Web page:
World Malaria Day: A History of Success, High Expectations for the Future
by Michelle Scott
Fort Worth, TX, April 26, 2008--On the first annual World Malaria Day, United Methodists at General Conference gathered to celebrate The United Methodist Church's contributions to the eradication of this preventable but deadly disease. General Conference is The United Methodist Church's top legislative meeting that occurs every four years.
At the conference's April 25 morning plenary, Bishop Thomas Bickerton shared the creative ways in which United Methodists have been engaged in the fight against malaria through the Nothing But Nets campaign. Bishop Bickerton is the president of the United Methodist Commission on Communication and bishop of the Western Pennsylvania episcopal area.
The United Methodist Church was a founding partner in the campaign to purchase insecticide-treated nets that are distributed through the United Nations Foundation's network. United Methodists have contributed $4 million of the more than $20 million raised for Nothing But Nets so far.
Nothing But Nets is the newest component of the church's fight against malaria. The Community-Based Malaria Control Program, launched in 2005, provides education, medication, and mosquito nets to prevent and treat malaria.
Community-Based Programs Work
The program has empowered United Methodist hospitals, clinics, and community-outreach projects in seven countries to respond to malaria through programs that focus on community health. Kissy United Methodist Hospital in Freetown, Sierra Leone, has noted a reduction in malaria cases since the Malaria Control Program began.
In Zambezi, Zambia, people are now experiencing life without the burden of malaria. Incidences of malaria have been reduced dramatically through the Community-Based Malaria Control Program. Those who had been sick with malaria every two to three weeks have now gone for months without sickness. The initial program assisted 300 people. Plans are in place to reach out to all 5,000 of Zambezi's citizens to increase the effectiveness of the program.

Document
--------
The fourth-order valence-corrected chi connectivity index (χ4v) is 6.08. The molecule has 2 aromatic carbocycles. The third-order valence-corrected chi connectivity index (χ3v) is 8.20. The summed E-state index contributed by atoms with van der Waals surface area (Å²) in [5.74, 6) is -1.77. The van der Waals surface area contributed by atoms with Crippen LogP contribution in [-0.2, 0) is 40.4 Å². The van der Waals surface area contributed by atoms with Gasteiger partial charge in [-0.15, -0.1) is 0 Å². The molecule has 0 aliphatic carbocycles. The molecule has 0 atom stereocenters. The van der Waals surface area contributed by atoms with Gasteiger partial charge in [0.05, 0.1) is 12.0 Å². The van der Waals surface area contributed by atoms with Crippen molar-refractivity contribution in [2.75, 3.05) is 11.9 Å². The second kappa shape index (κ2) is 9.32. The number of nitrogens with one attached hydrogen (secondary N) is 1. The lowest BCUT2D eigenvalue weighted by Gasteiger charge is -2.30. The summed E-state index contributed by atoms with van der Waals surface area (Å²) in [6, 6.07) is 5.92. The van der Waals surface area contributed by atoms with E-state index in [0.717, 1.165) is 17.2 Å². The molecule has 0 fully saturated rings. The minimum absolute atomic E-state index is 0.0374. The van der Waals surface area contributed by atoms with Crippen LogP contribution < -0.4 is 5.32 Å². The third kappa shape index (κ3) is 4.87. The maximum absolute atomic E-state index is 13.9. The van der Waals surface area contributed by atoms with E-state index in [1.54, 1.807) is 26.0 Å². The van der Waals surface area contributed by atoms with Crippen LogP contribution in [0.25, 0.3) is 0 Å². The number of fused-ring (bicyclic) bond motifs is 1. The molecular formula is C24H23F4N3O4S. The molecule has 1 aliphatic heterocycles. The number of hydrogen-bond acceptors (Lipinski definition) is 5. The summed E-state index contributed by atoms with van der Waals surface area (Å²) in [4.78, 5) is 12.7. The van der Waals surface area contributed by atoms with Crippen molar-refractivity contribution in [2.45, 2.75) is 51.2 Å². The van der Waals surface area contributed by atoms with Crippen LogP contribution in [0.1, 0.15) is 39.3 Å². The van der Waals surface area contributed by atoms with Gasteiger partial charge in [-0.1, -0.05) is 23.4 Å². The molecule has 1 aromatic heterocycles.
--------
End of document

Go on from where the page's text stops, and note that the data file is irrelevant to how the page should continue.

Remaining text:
The next step in The United Methodist Church's fight against malaria is the Global Health Initiative—global health is one of the four foci of the church for the next quadrennium. Bishop Bickerton also announced during the morning plenary a $5 million grant from the United Nations Foundation with support from the Bill and Melinda Gates Foundation to kick off the initiative. The $5 million will be used for a fundraising and educational campaign to leverage approximately $100 million toward eradicating the diseases of poverty: malaria, HIV/AIDS, and tuberculosis.
Expectations for the Future
The Global Ministries Health and Welfare unit is positioned to be the hands and feet of the church through its hospitals and programs. With a long history of successful health ministry, the unit is gearing up to create an even bigger impact on the diseases of poverty. "We are concerned not only with malaria, HIV/AIDS, and other preventable diseases but also with the poverty that makes them so pervasive," said the Bishop Felton E. May, interim general secretary of the General Board of Global Ministries, at a World Malaria Day press conference following the morning plenary. "How can we address the issues of poverty and in so doing make malaria history?"
Also at the press conference were the Rev. Larry Hollon, general secretary for the United Methodist Commission on Communication, and Bishop Bickerton. All three leaders in the denomination's Global Health Initiative spoke of the collaboration needed to successfully address global health issues in the coming years. "We ought to have a posture of expectation," said Bishop Bickerton in regards to the possibilities for the future.
How You Can Help
Checks can be mailed to UMCOR, PO Box 9068, New York, NY 10087. Write the Advance number and name on the memo line of your check. Online gifts can be made at www.givetomission.org.
To learn more about Nothing But Nets, go to www.nothingbutnets.net .
* Michelle Scott is the communications director of the United Methodist Committee on Relief (UMCOR).